Here are some of the other big headlines from the last 10 years:

Jimmie Johnson wins five … then six and seven

Jimmie Johnson was consistently dominant through the 2000s, but his success through the 2010s was a bit more spread out. He began the decade by capping off his run of five straight championships – a mark likely to never be touched.

Johnson then earned his sixth title in 2013, and entered the history books alongside Richard Petty and Dale Earnhardt with his seventh in ’16. The seventh title was a walk-off win in the finale, the No. 48 team rising to the occasion late when the competition started to falter.

At Darlington in 2012, he delivered Hendrick Motorsports its 200th victory. He also become the winningest driver at Dover in surpassing Petty and Bobby Allison in ’13 with victory number eight, and added three more Dover wins in the years that followed.

Johnson delivered Hendrick’s 200th win at Darlington in 2012. Image by LAT Photo South

In all, Johnson won 36 races in the last 10 years, 11 less than the 47 he won during the 2000s. The decade also marked the ending of his 17-year partnership with crew chief Chad Knaus.

A jet dryer crash and a tweet

It started with a jet dryer crash and ended with a tweet seen ’round the world. Juan Pablo Montoya entered infamy when, under caution in the 2012 Daytona 500, the truck arm broke on his car, sending him spinning into a jet dryer, which then spilled jet fuel onto the racing surface and caught fire.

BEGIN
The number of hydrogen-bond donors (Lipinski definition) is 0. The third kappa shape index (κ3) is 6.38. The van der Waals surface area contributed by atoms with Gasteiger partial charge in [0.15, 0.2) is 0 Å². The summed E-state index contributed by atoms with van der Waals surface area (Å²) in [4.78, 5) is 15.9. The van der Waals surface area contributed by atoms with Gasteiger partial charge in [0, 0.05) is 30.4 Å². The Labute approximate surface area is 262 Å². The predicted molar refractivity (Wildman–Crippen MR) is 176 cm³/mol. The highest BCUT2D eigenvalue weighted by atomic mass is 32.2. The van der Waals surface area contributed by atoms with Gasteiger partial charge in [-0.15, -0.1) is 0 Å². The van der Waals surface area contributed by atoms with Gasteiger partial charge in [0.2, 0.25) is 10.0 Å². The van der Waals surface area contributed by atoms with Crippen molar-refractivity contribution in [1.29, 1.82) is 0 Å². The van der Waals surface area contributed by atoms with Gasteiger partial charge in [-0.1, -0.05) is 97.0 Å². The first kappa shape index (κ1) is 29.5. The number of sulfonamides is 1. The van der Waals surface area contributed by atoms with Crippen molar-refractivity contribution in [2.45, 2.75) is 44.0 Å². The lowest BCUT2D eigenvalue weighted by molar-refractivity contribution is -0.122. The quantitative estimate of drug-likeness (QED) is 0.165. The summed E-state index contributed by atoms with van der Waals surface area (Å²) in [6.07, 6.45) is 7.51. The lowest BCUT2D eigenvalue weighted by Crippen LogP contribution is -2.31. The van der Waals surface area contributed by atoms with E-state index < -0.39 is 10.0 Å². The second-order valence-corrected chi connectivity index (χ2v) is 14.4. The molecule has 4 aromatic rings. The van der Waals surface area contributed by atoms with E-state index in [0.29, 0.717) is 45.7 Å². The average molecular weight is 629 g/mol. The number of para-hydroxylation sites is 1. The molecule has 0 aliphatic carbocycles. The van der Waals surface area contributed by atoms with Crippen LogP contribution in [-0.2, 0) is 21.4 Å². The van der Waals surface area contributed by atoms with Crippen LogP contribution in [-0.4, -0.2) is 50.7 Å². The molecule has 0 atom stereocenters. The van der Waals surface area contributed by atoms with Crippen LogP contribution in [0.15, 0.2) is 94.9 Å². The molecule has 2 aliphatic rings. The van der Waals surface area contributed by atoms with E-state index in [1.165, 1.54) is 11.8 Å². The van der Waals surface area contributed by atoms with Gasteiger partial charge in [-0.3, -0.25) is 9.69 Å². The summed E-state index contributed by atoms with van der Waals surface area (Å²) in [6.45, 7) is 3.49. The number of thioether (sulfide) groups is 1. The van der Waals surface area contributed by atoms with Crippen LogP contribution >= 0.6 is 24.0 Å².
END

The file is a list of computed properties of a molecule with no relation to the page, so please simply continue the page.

The race was delayed for more than two hours for cleanup and surface repairs. Before Dale Earnhardt Jr. and Brad Keselowski had a foot race to the port-a-potty on the backstretch, Keselowski set the world ablaze, no pun intended, when he tweeted a picture from the cockpit of his race car.

NASCAR officials would later make a policy that cell phones were not allowed in the car. However, Keselowski had forced NASCAR into the social media era with his unique tweet, and the sport seemed to become one of the first to embrace the power and reach of using the Twitter platform.

Michael Waltrip Racing manipulates 2013 Richmond race

When Clint Bowyer went for a lazy spin off Turn 4 at Richmond Raceway in Sept. 2013, there was no way of knowing at the moment how significant that event would be. But it didn’t take long for the speculation of something fishy to start spreading, and days later, NASCAR officials put down the hammer.

Michael Waltrip Racing was fined $300,000 for manipulating the outcome of a race, because Bowyer’s spin had helped teammate Martin Truex Jr. make the playoffs at the expense of others. Both Bowyer and Truex’s teams were docked 50 points, and Truex was taken out of the playoffs, replaced by Ryan Newman, who would have earned a spot over Truex otherwise.